Perhaps people feel that they need a scapegoat, someone to take out their frustrations on. But, I can guarantee you that if an engineer succeeds more than you and he used drum samples, then the chances are that even without them, he’d have still been more successful.

In fact, if the samples are so horrible, why worry about them at all?

Samples are not a magical solution to all the problems in music making. A lot goes into it. In fact, I struggle more with them than real drum sounds this infuriating ‘cheating’ argument confuses me a lot more that I let on.

But, I can’t get into that again, so let’s move on.

Final Thoughts

Before I lose my mental faculties, I’ll get into working with clients.

Listen to your customer and be realistic in your communications. When you begin your project, talk about what the client needs and that you’re very clear on what is expected. You can talk to them about what they want to sound like and any bands with similar sounds.

This will give you a good vision of what they want their drum sounds to sound like. External factors like the client’s funds and the recording space may get in the way of that vision, so openly talk about that.

The topic of sample replacement is a touchy subject – as we’ve seen – so clearly explain what it is and the process involved. Some drummers think it replaces the actual performance, so make sure you spell out the difference.

In summary, a great engineer knows when to use sample replacement and should be excellent at recording drums. They should be aware how to enhance performance with the tools available to them, and this may include samples. One important thing to consider is that moderation is key and therefore sample replacement should be just one way of achieving great sound.

If you’re interested, I suggest watching the video below to see an alternative to replacing drum samples. Again, it’s just another way to get to the same place that we’re all trying to get to.

Why Your Tom Drums, Overheads and Room Mics Play an Important Role in Your Productions

If the toms in your song are a big part of the overall drum sound, you should put some focus into making them sound powerful and punchy.

Toms can add some nice rhythmic parts, interesting fills and also power when you need it. It’s in your best interest to do whatever you can to make the tom drums stand out.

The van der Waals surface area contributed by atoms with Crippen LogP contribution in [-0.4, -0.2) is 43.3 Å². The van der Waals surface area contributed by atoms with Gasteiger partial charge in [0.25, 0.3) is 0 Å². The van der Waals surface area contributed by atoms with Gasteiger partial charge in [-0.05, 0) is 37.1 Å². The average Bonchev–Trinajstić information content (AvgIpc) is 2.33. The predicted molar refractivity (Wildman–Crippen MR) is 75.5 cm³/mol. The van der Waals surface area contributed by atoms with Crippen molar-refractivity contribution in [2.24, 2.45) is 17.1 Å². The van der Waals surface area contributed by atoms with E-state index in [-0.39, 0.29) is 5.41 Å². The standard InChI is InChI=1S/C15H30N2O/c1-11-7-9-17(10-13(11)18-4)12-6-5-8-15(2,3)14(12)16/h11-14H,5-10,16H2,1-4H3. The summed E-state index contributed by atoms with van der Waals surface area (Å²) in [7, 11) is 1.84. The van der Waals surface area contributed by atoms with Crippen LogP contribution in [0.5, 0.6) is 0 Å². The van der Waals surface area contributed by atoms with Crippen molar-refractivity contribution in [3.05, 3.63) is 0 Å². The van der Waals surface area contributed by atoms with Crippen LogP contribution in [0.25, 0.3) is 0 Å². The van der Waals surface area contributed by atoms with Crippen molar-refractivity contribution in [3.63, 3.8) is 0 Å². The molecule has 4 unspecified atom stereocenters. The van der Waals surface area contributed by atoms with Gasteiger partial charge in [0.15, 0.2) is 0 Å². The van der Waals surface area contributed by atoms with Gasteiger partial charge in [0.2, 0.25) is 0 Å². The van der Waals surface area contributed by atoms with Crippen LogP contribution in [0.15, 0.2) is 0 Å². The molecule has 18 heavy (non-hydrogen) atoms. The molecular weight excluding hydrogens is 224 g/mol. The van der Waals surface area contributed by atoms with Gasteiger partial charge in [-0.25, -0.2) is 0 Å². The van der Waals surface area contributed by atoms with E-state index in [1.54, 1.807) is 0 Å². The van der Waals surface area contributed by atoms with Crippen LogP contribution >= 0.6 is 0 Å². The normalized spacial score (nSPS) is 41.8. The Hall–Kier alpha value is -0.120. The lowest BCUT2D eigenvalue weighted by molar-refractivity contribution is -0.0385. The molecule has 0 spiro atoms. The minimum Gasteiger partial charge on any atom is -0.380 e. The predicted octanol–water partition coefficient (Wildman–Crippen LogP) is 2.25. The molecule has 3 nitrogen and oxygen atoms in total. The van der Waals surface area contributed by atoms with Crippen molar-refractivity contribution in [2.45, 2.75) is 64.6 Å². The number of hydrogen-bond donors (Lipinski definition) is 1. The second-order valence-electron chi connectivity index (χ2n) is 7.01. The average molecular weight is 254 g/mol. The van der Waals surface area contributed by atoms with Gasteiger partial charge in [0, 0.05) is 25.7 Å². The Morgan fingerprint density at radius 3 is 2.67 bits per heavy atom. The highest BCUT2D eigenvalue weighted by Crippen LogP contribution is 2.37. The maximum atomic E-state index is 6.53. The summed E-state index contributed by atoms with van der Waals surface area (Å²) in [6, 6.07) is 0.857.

Some of the greatest records of all time had some amazing tom drum fills. The first one that comes to mind is Phil Collins – In the Air.

Okay so let’s see how you can make your toms sound better in your audio productions.

Adding EQ to Your Tom Drum Sounds

The first thing you should do when mixing your toms is to find the unflattering frequencies using equalization. These frequencies are usually in the 250-900 kHz zone.

Once you cut out that midrange boxiness, try and add some low-end bump and also some high-end smack. The toms will start to sing.

Just one word of warning when working on your tom sounds, try not to cut out too much. Be very vigilant with the equalizer and keep your Q tight.

Pull out the Compressor

By applying some compression to your tom drums, you can get a larger then life sound that will stand out in your productions. You can fatten them up with some complimentary compression and reverb assuming that is what you are going for.

If you are just going for small peak reductions, then the same rules will still apply, you just have to add less compression to your tom drums.

The OverHead Mics

The overheads mics may very well be the most important part of the drum kit. The overheads microphones pick up every drum sound in the recording and give an overall balance to your drum sound.

For the most part, I would say that there’s two ways to go about mixing your drums with the overheads. You can use them as the primary sound of your drum kit and use the spot mics to accent the overheads, or you can use them as texture and reverb to build around the balance on the drums.

You should consider adding in the overheads as early as possible when your mixing because it will give you a sense of the overall kit that will make your life easier.

By focusing on the close mics, you will notice that the drums will sound “in-your-face” but when you focus on the overheads, you will achieve a more roomy textured sound.

Mixing the Drum Room Mics

Though the drum overheads and room mics are somewhat similar, they do give off different sounds from one another.

Because the room mics are recorded farther away, you will get a much fuller sounds from your drum kit as well as a generous amount of reverb to boot. Depending on the sound of the room that the drums were recorded in. The room mics can either be amazing or terrible.

Going for a Roomy Sound

Let’s assume that the room you recorded in was amazing, at that point we can try a few different techniques. We can apply a generous amount of compression to get a much fuller and robust sound.

We could EQ the drum kit to draw the most important frequencies in the recording such as the kick and snare that, can then be added into the original spot mics to give them a final touch.


So that about wraps it up for now. I could go into some more advanced techniques, but I think I will save that for another article.

I find that mixing drums is an enjoyable and challenging aspect in music productions. There’s no right or wrong way to go about it. Since it is art, you just have to go with your gut.

The biggest piece of advice that I can give you is to try and experiment using all the tools you have in your mixing tool box. You will discover some interesting techniques that take you to another level as a great drum mixer.

Thanks for reading and I’ll see you in the next article.

p.s. before I let you go, check out this video below that has some cool beginner drum mixing techniques.

Secrets to Achieving a Much Fuller Snare Drum Sound